"I think by us playing here in the Sweet 16, it's not about Cincinnati versus Ohio State. It's about advancing, trying to get to the Elite Eight," said Bearcats forward Yancy Gates, a Cincinnati native. "Really we're just focused on trying to get to New Orleans like everybody else here. It's not about whether we're playing Ohio State or Florida State; it's about the task at hand."


HEADING EAST: The initial 68-team bracket had teams from all over the west, from California and UNLV to Gonzaga and St. Mary's.

Now, they're all gone.

Not a single team from the western half of the United States reached the regionals this year, leaving Baylor, in heart-of-Texas Waco, as the last stop in the bracket.

That's 11 states, no teams. Yet Ohio put a record four teams through to the round of 16: Ohio State, Xavier, Cincinnati and Ohio.


STUDENTS OF THE GAME: Four of the teams in the round of 16 have coaches who never played college hoops and came through the ranks as student managers.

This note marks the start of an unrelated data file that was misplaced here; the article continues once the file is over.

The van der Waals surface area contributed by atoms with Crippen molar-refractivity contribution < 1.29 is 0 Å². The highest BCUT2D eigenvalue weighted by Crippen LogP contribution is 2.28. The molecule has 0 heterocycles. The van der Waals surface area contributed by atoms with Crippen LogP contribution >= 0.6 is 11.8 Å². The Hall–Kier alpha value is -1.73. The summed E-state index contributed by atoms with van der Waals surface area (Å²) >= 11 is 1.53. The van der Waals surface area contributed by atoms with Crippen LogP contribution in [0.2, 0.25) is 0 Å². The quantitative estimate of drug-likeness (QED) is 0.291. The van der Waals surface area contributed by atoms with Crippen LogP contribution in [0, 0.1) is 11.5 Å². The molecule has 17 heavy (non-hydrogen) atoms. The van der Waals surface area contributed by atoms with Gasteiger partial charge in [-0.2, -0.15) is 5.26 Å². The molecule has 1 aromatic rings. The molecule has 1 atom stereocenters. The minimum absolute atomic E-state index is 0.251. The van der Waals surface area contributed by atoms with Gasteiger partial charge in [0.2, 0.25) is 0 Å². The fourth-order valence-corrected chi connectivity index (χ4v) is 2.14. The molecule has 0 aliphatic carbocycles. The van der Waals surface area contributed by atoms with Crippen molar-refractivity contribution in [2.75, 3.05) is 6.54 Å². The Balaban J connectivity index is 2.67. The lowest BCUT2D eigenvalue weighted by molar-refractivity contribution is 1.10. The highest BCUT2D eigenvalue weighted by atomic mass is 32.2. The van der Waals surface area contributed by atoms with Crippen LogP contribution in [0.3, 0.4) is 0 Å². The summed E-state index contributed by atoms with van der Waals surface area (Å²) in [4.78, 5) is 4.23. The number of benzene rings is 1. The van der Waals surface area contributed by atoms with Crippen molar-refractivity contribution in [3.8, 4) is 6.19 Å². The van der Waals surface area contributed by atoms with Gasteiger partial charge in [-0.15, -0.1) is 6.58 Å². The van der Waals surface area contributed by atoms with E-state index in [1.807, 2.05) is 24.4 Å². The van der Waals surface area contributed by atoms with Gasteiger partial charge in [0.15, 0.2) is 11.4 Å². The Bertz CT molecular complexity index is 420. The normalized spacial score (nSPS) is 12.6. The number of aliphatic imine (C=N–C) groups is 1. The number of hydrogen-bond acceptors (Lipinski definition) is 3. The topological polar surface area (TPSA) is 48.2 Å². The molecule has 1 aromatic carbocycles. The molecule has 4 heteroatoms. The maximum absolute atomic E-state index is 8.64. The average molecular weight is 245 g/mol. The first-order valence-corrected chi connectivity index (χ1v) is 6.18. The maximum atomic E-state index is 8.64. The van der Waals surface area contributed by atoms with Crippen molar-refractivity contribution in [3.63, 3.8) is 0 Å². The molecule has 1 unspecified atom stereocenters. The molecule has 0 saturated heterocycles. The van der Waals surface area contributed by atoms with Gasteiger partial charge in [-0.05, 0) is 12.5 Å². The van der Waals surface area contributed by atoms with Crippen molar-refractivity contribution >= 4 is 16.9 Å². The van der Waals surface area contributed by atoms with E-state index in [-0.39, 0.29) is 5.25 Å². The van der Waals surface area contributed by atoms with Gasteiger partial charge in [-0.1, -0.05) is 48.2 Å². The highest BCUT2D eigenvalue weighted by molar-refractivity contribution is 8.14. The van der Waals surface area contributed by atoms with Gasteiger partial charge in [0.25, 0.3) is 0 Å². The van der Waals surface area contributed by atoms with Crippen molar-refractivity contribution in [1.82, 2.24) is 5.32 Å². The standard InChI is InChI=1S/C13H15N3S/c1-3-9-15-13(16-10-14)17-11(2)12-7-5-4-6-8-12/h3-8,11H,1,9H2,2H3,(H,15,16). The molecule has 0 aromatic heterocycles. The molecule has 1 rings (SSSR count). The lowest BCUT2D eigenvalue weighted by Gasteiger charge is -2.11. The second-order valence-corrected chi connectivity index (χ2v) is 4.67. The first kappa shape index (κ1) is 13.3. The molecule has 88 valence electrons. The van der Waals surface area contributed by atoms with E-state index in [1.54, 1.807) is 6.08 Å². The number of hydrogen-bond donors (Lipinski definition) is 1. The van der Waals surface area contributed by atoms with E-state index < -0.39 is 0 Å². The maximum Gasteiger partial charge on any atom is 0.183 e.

Tom Crean, Indiana - Didn't play at Central Michigan and got his start as a graduate manager at Michigan State before going on to head coaching jobs at Marquette and with the Hoosiers.

Mick Cronin, Cincinnati - After coaching a local high school while completing his undergraduate degree, he got his first college coaching job as a video coordinator for the Bearcats in 1996-97.

Buzz Williams, Marquette - Before he became Marquette's head coach, the Buzzsaw served as a student assistant at Navarro College in Corsicana, Texas, under Juco Hall of Famer Lewis Orr. He also was a student assistant at Oklahoma City University.